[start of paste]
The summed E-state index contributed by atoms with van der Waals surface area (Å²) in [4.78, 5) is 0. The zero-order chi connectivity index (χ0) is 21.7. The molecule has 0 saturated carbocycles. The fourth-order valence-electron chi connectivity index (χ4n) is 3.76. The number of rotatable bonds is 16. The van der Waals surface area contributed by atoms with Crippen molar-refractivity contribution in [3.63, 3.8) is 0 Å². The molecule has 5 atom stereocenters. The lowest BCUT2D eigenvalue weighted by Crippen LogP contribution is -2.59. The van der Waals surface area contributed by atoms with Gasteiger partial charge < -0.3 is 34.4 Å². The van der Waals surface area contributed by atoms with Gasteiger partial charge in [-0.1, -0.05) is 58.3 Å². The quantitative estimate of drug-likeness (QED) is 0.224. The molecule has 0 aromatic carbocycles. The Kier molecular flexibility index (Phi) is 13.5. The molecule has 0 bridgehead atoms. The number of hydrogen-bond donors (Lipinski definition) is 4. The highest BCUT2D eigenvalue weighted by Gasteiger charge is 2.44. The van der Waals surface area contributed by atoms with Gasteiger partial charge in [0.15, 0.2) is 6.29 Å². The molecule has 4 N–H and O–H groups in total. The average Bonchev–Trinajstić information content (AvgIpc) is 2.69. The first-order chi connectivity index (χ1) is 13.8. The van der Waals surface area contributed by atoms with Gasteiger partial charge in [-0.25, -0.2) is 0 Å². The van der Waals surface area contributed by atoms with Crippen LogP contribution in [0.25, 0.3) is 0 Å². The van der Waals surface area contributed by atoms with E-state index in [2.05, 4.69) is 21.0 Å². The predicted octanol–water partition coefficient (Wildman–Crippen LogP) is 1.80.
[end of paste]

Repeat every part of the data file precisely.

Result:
The summed E-state index contributed by atoms with van der Waals surface area (Å²) in [4.78, 5) is 0. The zero-order chi connectivity index (χ0) is 21.7. The molecule has 0 saturated carbocycles. The fourth-order valence-electron chi connectivity index (χ4n) is 3.76. The number of rotatable bonds is 16. The van der Waals surface area contributed by atoms with Crippen molar-refractivity contribution in [3.63, 3.8) is 0 Å². The molecule has 5 atom stereocenters. The lowest BCUT2D eigenvalue weighted by Crippen LogP contribution is -2.59. The van der Waals surface area contributed by atoms with Gasteiger partial charge < -0.3 is 34.4 Å². The van der Waals surface area contributed by atoms with Gasteiger partial charge in [-0.1, -0.05) is 58.3 Å². The quantitative estimate of drug-likeness (QED) is 0.224. The molecule has 0 aromatic carbocycles. The Kier molecular flexibility index (Phi) is 13.5. The molecule has 0 bridgehead atoms. The number of hydrogen-bond donors (Lipinski definition) is 4. The highest BCUT2D eigenvalue weighted by Gasteiger charge is 2.44. The van der Waals surface area contributed by atoms with Gasteiger partial charge in [0.15, 0.2) is 6.29 Å². The molecule has 4 N–H and O–H groups in total. The average Bonchev–Trinajstić information content (AvgIpc) is 2.69. The first-order chi connectivity index (χ1) is 13.8. The van der Waals surface area contributed by atoms with Gasteiger partial charge in [-0.25, -0.2) is 0 Å². The van der Waals surface area contributed by atoms with Crippen LogP contribution in [0.25, 0.3) is 0 Å². The van der Waals surface area contributed by atoms with E-state index in [2.05, 4.69) is 21.0 Å². The predicted octanol–water partition coefficient (Wildman–Crippen LogP) is 1.80.